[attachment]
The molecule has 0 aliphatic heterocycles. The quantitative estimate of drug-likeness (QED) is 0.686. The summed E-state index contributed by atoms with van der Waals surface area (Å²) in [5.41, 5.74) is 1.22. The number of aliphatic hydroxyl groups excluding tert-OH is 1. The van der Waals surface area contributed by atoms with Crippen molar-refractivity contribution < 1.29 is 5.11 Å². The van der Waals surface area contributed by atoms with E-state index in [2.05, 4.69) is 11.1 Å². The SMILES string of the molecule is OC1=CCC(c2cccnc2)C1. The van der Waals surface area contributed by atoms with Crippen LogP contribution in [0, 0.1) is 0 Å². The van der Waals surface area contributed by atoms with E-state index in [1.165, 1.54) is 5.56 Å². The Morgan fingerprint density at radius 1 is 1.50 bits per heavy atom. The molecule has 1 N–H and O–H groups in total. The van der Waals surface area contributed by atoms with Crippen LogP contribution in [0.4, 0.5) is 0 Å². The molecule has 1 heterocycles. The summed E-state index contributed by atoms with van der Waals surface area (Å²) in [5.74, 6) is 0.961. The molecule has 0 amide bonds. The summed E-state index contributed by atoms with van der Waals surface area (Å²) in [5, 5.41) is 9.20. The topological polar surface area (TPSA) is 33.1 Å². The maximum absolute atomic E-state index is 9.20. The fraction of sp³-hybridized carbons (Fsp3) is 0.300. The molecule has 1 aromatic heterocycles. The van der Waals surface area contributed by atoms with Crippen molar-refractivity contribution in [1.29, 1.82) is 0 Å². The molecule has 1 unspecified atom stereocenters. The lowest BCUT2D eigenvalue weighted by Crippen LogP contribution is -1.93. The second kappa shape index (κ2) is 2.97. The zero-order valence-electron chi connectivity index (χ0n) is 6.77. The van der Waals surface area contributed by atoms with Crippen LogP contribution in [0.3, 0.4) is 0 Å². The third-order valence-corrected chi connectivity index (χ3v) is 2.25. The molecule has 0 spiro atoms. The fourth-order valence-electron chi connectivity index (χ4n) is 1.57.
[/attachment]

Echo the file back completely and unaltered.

The molecule has 0 aliphatic heterocycles. The quantitative estimate of drug-likeness (QED) is 0.686. The summed E-state index contributed by atoms with van der Waals surface area (Å²) in [5.41, 5.74) is 1.22. The number of aliphatic hydroxyl groups excluding tert-OH is 1. The van der Waals surface area contributed by atoms with Crippen molar-refractivity contribution < 1.29 is 5.11 Å². The van der Waals surface area contributed by atoms with E-state index in [2.05, 4.69) is 11.1 Å². The SMILES string of the molecule is OC1=CCC(c2cccnc2)C1. The van der Waals surface area contributed by atoms with Crippen LogP contribution in [0, 0.1) is 0 Å². The van der Waals surface area contributed by atoms with E-state index in [1.165, 1.54) is 5.56 Å². The Morgan fingerprint density at radius 1 is 1.50 bits per heavy atom. The molecule has 1 N–H and O–H groups in total. The van der Waals surface area contributed by atoms with Crippen LogP contribution in [0.4, 0.5) is 0 Å². The molecule has 1 heterocycles. The summed E-state index contributed by atoms with van der Waals surface area (Å²) in [5.74, 6) is 0.961. The molecule has 0 amide bonds. The summed E-state index contributed by atoms with van der Waals surface area (Å²) in [5, 5.41) is 9.20. The topological polar surface area (TPSA) is 33.1 Å². The maximum absolute atomic E-state index is 9.20. The fraction of sp³-hybridized carbons (Fsp3) is 0.300. The molecule has 1 aromatic heterocycles. The van der Waals surface area contributed by atoms with Crippen molar-refractivity contribution in [1.29, 1.82) is 0 Å². The molecule has 1 unspecified atom stereocenters. The lowest BCUT2D eigenvalue weighted by Crippen LogP contribution is -1.93. The second kappa shape index (κ2) is 2.97. The zero-order valence-electron chi connectivity index (χ0n) is 6.77. The van der Waals surface area contributed by atoms with Crippen LogP contribution in [0.3, 0.4) is 0 Å². The third-order valence-corrected chi connectivity index (χ3v) is 2.25. The molecule has 0 spiro atoms. The fourth-order valence-electron chi connectivity index (χ4n) is 1.57.